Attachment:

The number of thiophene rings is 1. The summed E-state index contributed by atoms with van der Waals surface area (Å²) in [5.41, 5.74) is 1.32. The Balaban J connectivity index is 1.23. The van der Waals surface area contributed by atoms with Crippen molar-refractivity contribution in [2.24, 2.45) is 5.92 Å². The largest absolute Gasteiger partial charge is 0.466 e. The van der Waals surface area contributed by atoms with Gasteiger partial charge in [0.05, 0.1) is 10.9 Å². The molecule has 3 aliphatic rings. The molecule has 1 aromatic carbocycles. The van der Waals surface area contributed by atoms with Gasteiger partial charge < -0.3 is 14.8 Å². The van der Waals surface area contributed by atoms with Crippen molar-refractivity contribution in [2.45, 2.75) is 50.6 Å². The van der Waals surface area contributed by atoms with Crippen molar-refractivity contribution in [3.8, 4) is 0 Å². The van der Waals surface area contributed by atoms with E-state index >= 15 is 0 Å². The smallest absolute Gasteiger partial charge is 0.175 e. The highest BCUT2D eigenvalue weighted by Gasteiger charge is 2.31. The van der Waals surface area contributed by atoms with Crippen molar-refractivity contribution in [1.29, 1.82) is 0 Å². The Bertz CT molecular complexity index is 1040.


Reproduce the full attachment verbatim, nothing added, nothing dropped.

The number of thiophene rings is 1. The summed E-state index contributed by atoms with van der Waals surface area (Å²) in [5.41, 5.74) is 1.32. The Balaban J connectivity index is 1.23. The van der Waals surface area contributed by atoms with Crippen molar-refractivity contribution in [2.24, 2.45) is 5.92 Å². The largest absolute Gasteiger partial charge is 0.466 e. The van der Waals surface area contributed by atoms with Gasteiger partial charge in [0.05, 0.1) is 10.9 Å². The molecule has 3 aliphatic rings. The molecule has 1 aromatic carbocycles. The van der Waals surface area contributed by atoms with Gasteiger partial charge < -0.3 is 14.8 Å². The van der Waals surface area contributed by atoms with Crippen molar-refractivity contribution in [2.45, 2.75) is 50.6 Å². The van der Waals surface area contributed by atoms with Crippen molar-refractivity contribution in [3.8, 4) is 0 Å². The van der Waals surface area contributed by atoms with E-state index >= 15 is 0 Å². The smallest absolute Gasteiger partial charge is 0.175 e. The highest BCUT2D eigenvalue weighted by Gasteiger charge is 2.31. The van der Waals surface area contributed by atoms with Crippen molar-refractivity contribution in [1.29, 1.82) is 0 Å². The Bertz CT molecular complexity index is 1040.